Sonoma County expands testing for coronavirus at hospitals, clinics and urgent care centers
Sonoma County health officials are set to open a new front in the battle against the local spread of the novel coronavirus, turning to aggressive and coordinated testing at designated hospitals, clinics and urgent care centers.
The “enhanced surveillance” program is expected to test between 60 and 80 patients with flu-like symptoms - half of them otherwise healthy individuals and the other half with underlying medical conditions like heart disease, diabetes or compromised immune systems.
The purpose of the program is to more quickly determine if the new virus is currently being transmitted from person to person in Sonoma County, Dr. Sundari Mase, the county's interim health officer, said Wednesday.
Health officials are seeking to find out whether “we're having any coronavirus infections in the community that we haven't detected yet,” she said. “We're going from a passive to a more proactive response.”
The number of people tested by the Sonoma County public health lab had grown to the “low 40s” on Wednesday, Mase said. Sonoma County has a population of about 500,000. There have been no new positive cases of coronavirus since Saturday, when the county began local testing.
Officials said local testing for coronavirus has shifted to the county's lab, bypassing federal and state sites, which has accelerated the process to a 24-hour turnaround.
The county's three confirmed cases of coronavirus infection involved people who were hospitalized in late February or early this month before local testing began. All were passengers on a pair of cruise ships stricken with coronavirus. County health officials, citing federal privacy laws, would not reveal the conditions of the infected patients, or where they are being treated.
The trio includes two county residents being treated in the intensive care unit at Sutter Santa Rosa Regional Hospital. One of them is in critical but stable condition, according to a hospital source. The third is a patient who was transfered from Travis Air Force Base.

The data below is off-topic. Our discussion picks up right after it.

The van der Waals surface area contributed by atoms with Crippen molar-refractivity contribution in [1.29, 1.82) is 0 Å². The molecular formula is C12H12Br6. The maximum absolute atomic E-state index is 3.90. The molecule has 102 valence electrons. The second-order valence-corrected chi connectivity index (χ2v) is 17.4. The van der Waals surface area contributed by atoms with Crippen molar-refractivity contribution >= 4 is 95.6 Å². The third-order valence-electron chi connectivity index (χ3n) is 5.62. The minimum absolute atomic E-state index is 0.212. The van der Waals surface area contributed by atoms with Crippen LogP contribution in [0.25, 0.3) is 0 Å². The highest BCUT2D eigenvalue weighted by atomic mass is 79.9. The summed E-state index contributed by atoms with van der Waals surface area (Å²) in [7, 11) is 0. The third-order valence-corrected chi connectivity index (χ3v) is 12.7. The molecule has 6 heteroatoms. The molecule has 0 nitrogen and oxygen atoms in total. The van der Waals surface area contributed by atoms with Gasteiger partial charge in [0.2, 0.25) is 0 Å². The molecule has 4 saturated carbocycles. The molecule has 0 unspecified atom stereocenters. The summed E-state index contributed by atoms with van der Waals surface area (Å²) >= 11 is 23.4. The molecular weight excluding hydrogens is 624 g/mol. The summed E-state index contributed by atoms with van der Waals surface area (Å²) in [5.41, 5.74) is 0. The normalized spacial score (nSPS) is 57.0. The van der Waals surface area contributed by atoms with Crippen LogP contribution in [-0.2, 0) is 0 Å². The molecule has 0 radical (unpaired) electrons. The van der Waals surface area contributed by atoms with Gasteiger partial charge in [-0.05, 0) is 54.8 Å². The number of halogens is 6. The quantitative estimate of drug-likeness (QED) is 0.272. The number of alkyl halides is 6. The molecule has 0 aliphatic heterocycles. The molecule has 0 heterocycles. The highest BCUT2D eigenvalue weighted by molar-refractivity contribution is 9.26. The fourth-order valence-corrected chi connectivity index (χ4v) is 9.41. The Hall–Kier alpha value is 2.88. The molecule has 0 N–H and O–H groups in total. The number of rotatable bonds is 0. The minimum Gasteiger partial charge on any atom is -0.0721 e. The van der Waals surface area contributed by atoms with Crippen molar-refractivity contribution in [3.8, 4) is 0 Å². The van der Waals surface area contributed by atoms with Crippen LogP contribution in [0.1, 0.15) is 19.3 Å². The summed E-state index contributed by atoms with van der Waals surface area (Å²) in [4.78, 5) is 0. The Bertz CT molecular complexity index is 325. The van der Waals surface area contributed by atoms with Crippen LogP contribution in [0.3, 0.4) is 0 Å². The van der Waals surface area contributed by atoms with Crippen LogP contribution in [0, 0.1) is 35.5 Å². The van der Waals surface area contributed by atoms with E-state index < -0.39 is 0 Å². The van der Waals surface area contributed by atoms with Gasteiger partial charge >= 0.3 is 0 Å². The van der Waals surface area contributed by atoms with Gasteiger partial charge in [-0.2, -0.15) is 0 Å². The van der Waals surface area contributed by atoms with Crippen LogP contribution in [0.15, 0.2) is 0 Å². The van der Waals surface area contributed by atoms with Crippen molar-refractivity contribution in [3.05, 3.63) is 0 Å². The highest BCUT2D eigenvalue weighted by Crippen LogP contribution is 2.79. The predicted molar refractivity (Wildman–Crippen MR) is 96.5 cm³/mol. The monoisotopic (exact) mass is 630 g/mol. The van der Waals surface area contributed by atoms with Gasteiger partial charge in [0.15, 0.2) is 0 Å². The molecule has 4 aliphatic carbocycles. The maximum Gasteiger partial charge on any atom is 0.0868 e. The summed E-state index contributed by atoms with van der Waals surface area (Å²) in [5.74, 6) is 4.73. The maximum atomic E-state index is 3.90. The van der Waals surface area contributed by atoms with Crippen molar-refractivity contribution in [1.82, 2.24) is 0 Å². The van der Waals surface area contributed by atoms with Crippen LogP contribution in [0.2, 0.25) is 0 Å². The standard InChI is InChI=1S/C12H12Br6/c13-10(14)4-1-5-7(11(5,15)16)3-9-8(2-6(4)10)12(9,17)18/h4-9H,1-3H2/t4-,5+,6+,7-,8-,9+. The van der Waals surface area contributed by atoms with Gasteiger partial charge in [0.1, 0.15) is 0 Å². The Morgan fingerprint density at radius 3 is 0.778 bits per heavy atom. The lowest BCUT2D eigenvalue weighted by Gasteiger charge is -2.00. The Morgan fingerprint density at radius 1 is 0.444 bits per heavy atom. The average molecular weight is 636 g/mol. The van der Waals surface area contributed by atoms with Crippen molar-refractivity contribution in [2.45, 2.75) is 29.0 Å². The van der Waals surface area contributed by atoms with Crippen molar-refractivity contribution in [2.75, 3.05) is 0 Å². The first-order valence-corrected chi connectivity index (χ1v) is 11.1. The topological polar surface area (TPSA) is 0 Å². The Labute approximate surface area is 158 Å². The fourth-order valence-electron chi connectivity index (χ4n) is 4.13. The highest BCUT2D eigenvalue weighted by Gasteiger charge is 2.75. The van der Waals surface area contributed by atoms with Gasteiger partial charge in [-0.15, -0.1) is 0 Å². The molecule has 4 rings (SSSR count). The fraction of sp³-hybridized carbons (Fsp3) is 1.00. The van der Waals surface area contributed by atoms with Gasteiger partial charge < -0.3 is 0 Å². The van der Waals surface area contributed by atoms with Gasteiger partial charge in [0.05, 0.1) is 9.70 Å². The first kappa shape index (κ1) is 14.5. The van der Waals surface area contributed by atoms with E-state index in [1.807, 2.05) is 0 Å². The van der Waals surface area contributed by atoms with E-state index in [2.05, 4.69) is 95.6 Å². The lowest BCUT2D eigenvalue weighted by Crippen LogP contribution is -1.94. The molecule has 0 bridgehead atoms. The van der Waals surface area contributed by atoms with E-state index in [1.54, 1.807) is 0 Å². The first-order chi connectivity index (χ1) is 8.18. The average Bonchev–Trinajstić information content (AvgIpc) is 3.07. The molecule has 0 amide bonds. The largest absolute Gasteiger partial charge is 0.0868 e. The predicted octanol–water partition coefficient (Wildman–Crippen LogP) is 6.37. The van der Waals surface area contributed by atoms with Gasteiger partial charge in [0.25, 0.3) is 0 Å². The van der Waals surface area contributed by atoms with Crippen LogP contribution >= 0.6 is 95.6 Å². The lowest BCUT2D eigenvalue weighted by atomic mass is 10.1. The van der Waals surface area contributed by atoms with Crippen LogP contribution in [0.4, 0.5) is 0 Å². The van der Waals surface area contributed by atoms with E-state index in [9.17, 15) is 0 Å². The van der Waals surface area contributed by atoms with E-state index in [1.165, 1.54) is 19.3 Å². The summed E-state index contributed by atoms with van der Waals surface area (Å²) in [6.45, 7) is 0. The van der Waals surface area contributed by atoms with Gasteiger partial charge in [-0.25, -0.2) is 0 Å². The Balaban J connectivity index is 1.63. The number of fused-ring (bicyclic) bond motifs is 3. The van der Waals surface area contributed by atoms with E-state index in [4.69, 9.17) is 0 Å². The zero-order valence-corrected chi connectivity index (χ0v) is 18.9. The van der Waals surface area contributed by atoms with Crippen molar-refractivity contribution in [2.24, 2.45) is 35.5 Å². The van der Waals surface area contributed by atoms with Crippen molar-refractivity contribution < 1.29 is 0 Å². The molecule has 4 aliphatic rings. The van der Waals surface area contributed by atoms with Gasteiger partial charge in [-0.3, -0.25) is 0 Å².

Mase, Board of Supervisors Chairwoman Susan Gorin and Director of Sonoma County Emergency Management Chris Godley held a virtual town hall Wednesday night, where they answered questions from the community about the coronavirus. During the town hall, Mase emphasized that Sonoma County has not had seen any cases of community transmission, which occurs when a person contracts the virus even though they have not traveled to a country where the virus is circulating or had contact with another confirmed case. If the county detects cases like that, then officials will shift from containment to mitigation efforts, she said.
While the county has advised the cancellation or postponement of large indoor gatherings for people 60 or older, it has not closed any senior living facilities off to the public or instituted any legal mandates for organizations to cancel large events, Mase said.
“We're going to approach this with the seriousness that it deserves, but we're not jumping the gun,” Gorin said during the town hall. “Practice caution and use your common sense until and if we have that level of emergency.”
Mase said the new testing project will take place at three to four medical facilities dispersed throughout the county. Facilities could include urgent care centers, clinics and hospital emergency departments, she said.
“We almost have it in place. Hopefully we can start (Thursday) or at the latest, Friday,” she said.
On Wednesday, Mase confirmed that commercial labs Labcorp and Quest Diagnostics are now “up and running” and conducting tests in Sonoma County. Those commercial labs are required to report positive coronavirus test results, she said. No positive tests from commercial labs have been reported, she added.
A recent change in testing guidelines now allows health officials to conduct only one test per patient, where two were previously required by the federal Centers for Disease Control and Prevention. Two swabs, one from the nose and one from the throat, are taken and analyzed in a single test.
The change allows health officials to conduct twice as many tests with each test kit, she said.
Even as local health officials expand testing and commercial labs also begin testing, one local physician expressed frustration about his efforts to get his patients tested.
The physician, who asked to remain anonymous because he did not want to jeopardize his relationship with local hospitals, said the promise of widespread physician-ordered testing has been hindered by CDC missteps, bureaucracy and the lack of test kits.
“We can't test anyone we want yet,” he said. “I'm speaking as of (Wednesday). ... We're still not there because we don't have enough kits.”'
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